“It realized the advantages of speaking the language of democracy-which enables the party to communicate with the West and to reassure those who suspect that it may secretly harbor an Islamist agenda. Erdogan has spoken about ‘marketing Turkey’ and has defended the idea of globalization. The West, in turn, has emerged as an ally of the AKP” (4).

However, the need to appease the West in order to achieve recognition on the modern, global scale became problematic over time. With the support of the people Erdogan adopted laws that were in favor “toward European Union norms” which resulted in economic success for sometime “as he pushed privatization and investors from abroad poured money into the country” (Hansen 1). Yet this began the start of the Erdogan’s power hungry and authoritative regime that would eventually lead to the party’s decline that will later be illustrated.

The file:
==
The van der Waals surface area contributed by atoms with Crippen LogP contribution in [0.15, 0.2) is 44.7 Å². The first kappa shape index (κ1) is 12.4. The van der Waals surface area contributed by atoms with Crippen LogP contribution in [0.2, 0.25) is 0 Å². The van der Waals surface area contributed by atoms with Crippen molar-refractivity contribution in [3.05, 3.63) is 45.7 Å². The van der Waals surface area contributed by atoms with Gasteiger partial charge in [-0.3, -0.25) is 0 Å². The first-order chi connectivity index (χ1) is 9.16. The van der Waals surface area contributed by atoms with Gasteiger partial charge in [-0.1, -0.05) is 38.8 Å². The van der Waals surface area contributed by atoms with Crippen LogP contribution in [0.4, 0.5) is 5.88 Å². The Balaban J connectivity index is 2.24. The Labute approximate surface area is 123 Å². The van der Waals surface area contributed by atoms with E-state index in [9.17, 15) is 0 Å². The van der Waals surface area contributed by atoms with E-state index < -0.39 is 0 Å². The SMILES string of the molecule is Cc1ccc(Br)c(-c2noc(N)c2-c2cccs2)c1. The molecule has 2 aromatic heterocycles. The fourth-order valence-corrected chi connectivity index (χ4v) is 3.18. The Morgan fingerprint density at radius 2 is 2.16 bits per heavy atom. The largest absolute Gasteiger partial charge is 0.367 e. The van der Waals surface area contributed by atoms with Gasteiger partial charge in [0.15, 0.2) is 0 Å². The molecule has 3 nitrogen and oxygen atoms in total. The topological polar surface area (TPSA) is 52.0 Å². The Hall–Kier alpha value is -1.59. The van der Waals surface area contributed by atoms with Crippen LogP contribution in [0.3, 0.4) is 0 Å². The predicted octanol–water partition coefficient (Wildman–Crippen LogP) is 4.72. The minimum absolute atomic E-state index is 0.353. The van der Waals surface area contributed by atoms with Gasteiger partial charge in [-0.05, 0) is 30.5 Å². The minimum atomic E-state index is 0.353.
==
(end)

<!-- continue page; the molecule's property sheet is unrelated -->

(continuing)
Regardless of controversy over whether the AKP has had Islamifying intentions from the start, one thing is for certain: the Party has failed to fulfill its promises to citizens. What once stood as symbol for hope and a source of fairer representation for the Turkish people now exists as a corrupt political party heading rapidly toward an era of authoritarianism. Although Erdogan’s political leadership hasn’t quite proven the original fears of the secularists he also hasn’t fulfilled his initial goals. While the public’s desire for economic growth was accomplished by the party during its first term, when the economy experienced an average annual GDP growth of 7.2 percent, by 2014, that economic growth had decreased to 2.9 percent (Gorvett 1). Dissatisfaction ensued sparking the 2013 Gezi Park protests that resulted in violence when police used tear gas and pepper spray on protestors and burned their tents. According to New York Times writer, Suzy Hansen, when Erdogan was later asked of his involvement in the police brutality of the protests he responded, “‘I brought the people responsible into my office and yelled at them. I made them cry'” (Hansen 1). Erdogan apathetic nature for the people of Turkey only continued to spiral as power and corruption clouded his leadership and he sought to punish those who went against him. Turkey, once a beacon of modernization, was now becoming unrecognizable as “thousands of activists have been detained, their schools or workplaces investigated, their homes raided. Informal emergency medical care, common during street protests, has been criminalized” (Hansen 1). The AKP then began imprisoning journalists for negative press and putting them on trial and as a result Turkey was landed itself as “154th out of 180 countries in the World Press Freedom Index in 2014” (Gorvett 1). In contrast to Gol’s description of the original intentions of the AKP in which “the reformists emphasized the idea of a new and clean (‘ak” literally means both white and clean in Turkish) leadership determined to eradicate corruption from the state system,” the current disposition of the AKP is much different and much more corrupt (Gol 803). What once existed as a source of Turkish empowerment now acts as a cry for change.